This is why we try to discourage pilots not experienced in the practice from attempting it on their own. Not because we’re trying to make money (again, PASA does not provide scattering services), but to protect the image of the industry and GA as a whole.

Kris Larson

Professional Aerial Scattering Association

Posted by: Kris Larson | July 18, 2012 3:04 PM    Report this comment

Apologies, fellas, if my post appeared to be a rant, it was long though, I know. The difference here is religious or spiritual awareness of death and the significance of these bodies we use and how to dispose of them when were done with them. It gets many people all riled up, and I understand that.

I had only one point to make on this subject. Through the use of some melodrama, a little humor, and a dash of incredulity, I tried, as best I could, to show that the act of taking what is essentially soot - of any amount - and publicly dispersing it into either the water, air or soil of those who do not want this in their air, water or soil is irresponsible and self-serving. There are so many other private and personal options for closure to grieving that do not involve others or the environment. Yes, it is legal. Maybe, or maybe not, it will shine a favorable light on GA. That will depend on society's consciousness of it. Time will tell.

I don't have a problem with tolerating this and other questionable actions from those who are unable to do the same for me. And it's a big sky out there. But just because it is big, and this ash probably won't be noticed doesn't give anyone the right to do it. For me, it's a measure of a person who is guided by a higher ethic than the ability to get away with something.

--My sincere condolences, Manny, in losing your Mom. You have my permission to say whatever you like about me. Many blessings to you.

Posted by: Dave Miller | July 18, 2012 4:08 PM    Report this comment

No apologies necessary, Dave. We know you are a kind and gentle soul at heart, thus your reaction was surprising indeed.

Posted by: Paul Bertorelli | July 18, 2012 6:56 PM    Report this comment

Let me clear up a few misconceptions:

"Ash" and "Shoot" are very poor terms to describe cremated human remains, (referred to by many as "cremains"). Cremains are sterile and almost 100% calcium phosphates and nothing like what you will find in your fireplace. There is no "ash" and what little carbon remains is in the form calcium carbonate (which can also be found in dietary supplements). When properly processed for aerial scattering, the particles are as fine as baby powder or dust.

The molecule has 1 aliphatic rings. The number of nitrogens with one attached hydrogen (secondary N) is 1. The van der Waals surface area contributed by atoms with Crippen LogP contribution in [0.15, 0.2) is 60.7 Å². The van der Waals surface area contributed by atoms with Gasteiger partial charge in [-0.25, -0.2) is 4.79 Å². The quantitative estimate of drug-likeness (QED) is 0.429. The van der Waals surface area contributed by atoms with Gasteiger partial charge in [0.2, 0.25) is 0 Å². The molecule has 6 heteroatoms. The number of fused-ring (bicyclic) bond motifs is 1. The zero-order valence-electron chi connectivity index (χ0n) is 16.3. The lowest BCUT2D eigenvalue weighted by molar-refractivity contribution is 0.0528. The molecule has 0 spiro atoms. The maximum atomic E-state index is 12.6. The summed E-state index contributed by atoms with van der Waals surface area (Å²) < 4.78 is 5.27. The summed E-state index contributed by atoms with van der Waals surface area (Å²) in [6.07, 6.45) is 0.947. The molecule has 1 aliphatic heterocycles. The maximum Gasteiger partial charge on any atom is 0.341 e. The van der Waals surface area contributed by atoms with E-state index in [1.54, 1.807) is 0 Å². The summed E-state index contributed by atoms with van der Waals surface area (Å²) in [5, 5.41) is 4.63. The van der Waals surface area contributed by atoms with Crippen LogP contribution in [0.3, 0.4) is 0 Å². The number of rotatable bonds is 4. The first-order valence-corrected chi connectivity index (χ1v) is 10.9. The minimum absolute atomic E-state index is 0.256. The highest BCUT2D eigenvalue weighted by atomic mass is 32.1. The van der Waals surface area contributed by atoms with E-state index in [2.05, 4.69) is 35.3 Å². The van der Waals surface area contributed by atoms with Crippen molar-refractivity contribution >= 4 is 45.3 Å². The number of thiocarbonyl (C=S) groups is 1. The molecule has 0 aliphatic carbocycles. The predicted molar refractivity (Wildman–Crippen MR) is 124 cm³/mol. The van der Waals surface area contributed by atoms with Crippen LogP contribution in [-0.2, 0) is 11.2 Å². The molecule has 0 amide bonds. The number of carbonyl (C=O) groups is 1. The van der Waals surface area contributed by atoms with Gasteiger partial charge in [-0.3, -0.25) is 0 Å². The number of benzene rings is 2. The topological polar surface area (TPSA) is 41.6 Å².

Someone properly scattering cremains will do it such a way that it will have virtually no environmental impact and be undetectable to those on the ground... when done properly.

If done improperly, some of Dave's concerns could be valid.

Posted by: Kris Larson | July 18, 2012 7:06 PM    Report this comment

Thanks very much, Paul, for the timely, kind words. It's much appreciated.

Posted by: Dave Miller | July 18, 2012 9:41 PM    Report this comment

"But just because it is big, and this ash probably won't be noticed doesn't give anyone the right to do it." I think this incorrect. I believe I share the same right as the planet does when "IT" heaves an entire mountain top into the air (Mt. St Helen for instance). Should we now also prohibit children from blowing bubbles into the air? It is basically detergent and could harm the environment in much the same way as scattering cremains.

Posted by: Scott Leggat | July 19, 2012 8:49 AM    Report this comment

Kris, Thanks for clearing up the science and environmental aspect of this death ritual. I do feel good that, maybe other than the aircraft used, it shouldn't be harmful to anything else. I learned something.

-Scott, I feel we cannot base our 'rights' on personal concepts. When living together as we do sharing everything for our survival we must base our laws and rights with concern for all, not just events occuring in nature. Anything put in the public domain by man has to be given this scrutiny, like what Kris has claimed to be done about cremains.

Outside of the personal universe within yourself, we live in a shared, interdependent outer universe and simply put, your freedom ends where mine begins. Adjust your 'rights' accordingly. And that goes for soap bubbles, cremains, or anything else that might affect our shared space. That's just how I see it. Cheers

Posted by: Dave Miller | July 19, 2012 7:27 PM    Report this comment

You're welcome Dave.

I completely understand where the concerns you have come from. It's partially from a lack of understanding of the process and partially from the shared experiences of non-professional operators whose attempts have gone poorly.

PASA was founded to address both of those issues. We want to raise public awareness of the service (and how it can be leagally accomplished in a safe, reverent, dignified and cost-effective manner) and provide education and training for pilots on how best to provide the service.

Posted by: Kris Larson | July 23, 2012 11:40 AM    Report this comment